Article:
Myth 1

Property investment is the quick way to build wealth

The property market has been steadily growing over the years, but that is no indicator of future growth. While many have benefitted from the rising prices, we all know that most seasoned investors have a flipside to share as well. The Guardian reports:

Investors have been taken by surprise by the 2.5% fall in the median price of houses in Sydney in the quarter ending December 2015. In fact, for the first time in years, the median price in Australia has declined by 0.4%.

The decision to invest in property must be well thought out and well researched. It is a good idea to check historical performance, but also important to check council development plans, population growth and availability of finance in the area. It may be a good idea to ask for a free property report from websites such as HashChing to know more about the area you intend to invest in.

Investing in property can definitely build your wealth, but only slowly. Be prepared for the slump when you decide to invest.

Myth 2

Investing in property saves tax

This is one of the worst reasons to invest in property. It is sensible to invest in a negatively geared property only if you are confident of the long-term capital returns. You are actually losing money on maintaining a property that is not giving you any returns, until it becomes positively geared or you sell it. Don’t forget to count the duties and taxes when you sell the property as well!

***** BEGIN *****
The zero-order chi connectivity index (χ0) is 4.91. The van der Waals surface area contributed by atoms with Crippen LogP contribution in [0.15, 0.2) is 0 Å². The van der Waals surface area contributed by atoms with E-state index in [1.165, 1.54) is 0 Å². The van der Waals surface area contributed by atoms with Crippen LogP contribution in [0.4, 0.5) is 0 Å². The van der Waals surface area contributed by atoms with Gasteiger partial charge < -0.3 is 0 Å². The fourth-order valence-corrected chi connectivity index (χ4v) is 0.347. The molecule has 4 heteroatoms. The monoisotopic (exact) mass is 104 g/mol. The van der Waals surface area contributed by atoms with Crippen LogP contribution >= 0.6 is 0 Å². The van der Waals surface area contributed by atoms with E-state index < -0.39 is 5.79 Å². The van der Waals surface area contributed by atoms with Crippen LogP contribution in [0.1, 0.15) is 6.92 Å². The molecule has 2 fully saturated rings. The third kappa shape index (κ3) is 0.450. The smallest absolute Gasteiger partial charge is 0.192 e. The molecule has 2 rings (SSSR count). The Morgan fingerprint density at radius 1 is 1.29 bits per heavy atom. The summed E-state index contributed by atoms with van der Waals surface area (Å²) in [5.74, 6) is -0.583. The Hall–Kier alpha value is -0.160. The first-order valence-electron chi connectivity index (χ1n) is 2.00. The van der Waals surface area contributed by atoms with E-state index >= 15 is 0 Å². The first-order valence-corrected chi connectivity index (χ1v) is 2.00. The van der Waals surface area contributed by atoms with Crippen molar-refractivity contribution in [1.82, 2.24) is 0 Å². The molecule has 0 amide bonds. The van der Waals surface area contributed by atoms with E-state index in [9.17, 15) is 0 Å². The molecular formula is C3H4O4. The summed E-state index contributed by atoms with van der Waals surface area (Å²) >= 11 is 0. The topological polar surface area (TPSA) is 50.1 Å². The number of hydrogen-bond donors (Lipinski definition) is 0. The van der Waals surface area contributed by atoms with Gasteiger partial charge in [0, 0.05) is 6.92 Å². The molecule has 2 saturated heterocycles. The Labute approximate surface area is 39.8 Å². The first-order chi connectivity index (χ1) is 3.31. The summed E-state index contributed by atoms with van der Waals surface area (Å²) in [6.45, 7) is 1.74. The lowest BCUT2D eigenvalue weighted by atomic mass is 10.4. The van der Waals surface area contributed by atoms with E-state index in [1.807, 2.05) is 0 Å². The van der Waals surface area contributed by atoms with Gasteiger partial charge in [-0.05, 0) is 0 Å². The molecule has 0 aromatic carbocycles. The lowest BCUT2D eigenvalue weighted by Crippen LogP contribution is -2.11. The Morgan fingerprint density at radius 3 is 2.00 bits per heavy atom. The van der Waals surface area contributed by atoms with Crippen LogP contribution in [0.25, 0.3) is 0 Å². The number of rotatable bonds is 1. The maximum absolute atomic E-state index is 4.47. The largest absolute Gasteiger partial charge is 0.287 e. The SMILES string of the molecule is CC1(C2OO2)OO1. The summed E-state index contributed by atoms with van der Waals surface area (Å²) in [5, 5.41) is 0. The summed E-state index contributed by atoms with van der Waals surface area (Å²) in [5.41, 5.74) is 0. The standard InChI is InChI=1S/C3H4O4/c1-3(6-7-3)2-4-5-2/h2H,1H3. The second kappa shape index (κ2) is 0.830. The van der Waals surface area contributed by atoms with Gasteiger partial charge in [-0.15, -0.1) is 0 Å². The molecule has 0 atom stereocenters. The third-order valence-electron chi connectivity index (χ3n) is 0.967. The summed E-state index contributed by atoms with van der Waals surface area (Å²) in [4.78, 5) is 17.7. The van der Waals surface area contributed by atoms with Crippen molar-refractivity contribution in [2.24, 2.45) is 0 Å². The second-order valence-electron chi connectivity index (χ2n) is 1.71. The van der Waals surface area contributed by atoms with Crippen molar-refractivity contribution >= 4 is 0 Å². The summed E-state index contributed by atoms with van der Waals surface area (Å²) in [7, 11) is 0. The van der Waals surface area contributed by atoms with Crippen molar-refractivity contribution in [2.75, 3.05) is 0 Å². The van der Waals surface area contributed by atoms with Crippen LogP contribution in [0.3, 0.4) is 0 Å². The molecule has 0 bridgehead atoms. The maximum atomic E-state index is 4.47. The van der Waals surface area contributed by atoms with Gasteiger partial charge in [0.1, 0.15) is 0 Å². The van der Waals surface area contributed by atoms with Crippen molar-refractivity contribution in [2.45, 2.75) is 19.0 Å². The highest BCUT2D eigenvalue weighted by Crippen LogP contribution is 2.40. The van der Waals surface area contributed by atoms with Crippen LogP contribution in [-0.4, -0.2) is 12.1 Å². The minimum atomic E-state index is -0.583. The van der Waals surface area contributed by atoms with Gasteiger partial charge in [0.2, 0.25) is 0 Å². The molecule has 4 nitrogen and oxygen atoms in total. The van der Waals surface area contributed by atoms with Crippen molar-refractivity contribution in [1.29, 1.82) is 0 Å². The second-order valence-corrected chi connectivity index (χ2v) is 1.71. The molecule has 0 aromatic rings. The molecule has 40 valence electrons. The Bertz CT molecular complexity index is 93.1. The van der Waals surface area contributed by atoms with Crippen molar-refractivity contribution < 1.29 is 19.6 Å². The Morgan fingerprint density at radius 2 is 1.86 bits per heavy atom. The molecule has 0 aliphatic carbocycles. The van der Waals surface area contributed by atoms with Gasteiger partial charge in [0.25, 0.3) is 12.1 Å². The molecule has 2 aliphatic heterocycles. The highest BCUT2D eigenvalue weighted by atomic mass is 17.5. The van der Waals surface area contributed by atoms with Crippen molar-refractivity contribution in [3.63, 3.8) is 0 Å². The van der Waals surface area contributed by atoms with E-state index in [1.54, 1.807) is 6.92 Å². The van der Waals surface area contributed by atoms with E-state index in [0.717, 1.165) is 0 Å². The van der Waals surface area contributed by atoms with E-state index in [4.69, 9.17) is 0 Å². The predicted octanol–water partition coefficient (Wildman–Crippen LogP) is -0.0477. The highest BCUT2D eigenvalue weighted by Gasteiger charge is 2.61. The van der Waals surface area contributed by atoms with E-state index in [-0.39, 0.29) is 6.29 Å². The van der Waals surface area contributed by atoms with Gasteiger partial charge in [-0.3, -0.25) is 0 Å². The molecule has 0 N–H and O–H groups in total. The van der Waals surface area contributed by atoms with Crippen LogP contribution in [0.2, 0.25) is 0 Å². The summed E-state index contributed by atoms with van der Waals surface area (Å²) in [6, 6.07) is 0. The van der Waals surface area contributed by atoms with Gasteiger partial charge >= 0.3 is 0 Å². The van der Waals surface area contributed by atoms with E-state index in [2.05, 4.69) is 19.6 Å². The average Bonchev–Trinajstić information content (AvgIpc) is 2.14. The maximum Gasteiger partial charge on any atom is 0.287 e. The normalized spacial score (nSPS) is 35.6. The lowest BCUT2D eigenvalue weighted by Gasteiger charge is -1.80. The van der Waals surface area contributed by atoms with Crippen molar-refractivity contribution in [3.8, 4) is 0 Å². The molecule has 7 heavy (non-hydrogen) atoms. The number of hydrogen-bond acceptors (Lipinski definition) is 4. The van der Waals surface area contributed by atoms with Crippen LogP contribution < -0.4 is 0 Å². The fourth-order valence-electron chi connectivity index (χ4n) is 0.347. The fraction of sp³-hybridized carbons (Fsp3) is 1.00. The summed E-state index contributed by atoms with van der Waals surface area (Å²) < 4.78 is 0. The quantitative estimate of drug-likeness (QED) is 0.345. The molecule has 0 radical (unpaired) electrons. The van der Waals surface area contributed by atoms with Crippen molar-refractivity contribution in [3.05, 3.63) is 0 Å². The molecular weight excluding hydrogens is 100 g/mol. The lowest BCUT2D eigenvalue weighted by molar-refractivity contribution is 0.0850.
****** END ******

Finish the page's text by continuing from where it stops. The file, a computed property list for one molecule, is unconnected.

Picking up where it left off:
Negative gearing is not an investment strategy but, if employed wisely, can lead to positive cash flow. However, if your property cannot earn enough to pay off your loan, is there a guarantee that it would show significant capital growth to make good your losses?

Myth 3

Renovation adds value to your house

Well, this one is true, but only partially.

Undoubtedly, renovation can make your house look great, but that doesn’t mean it will guarantee you a higher selling price.

Of course it makes sense to renovate your kitchen or bathrooms to a level comparable to other houses selling in the neighbourhood, but a $20,000 bathtub may not really help your cause. Sometimes, it isn’t necessary to spend money, but being creative can add much more value to your house—think about a unique seated area in a well manicured lawn.

As it can be hard to judge what renovations would pay off or not, it is wise to consult a property agent before breaking your head over moving those walls.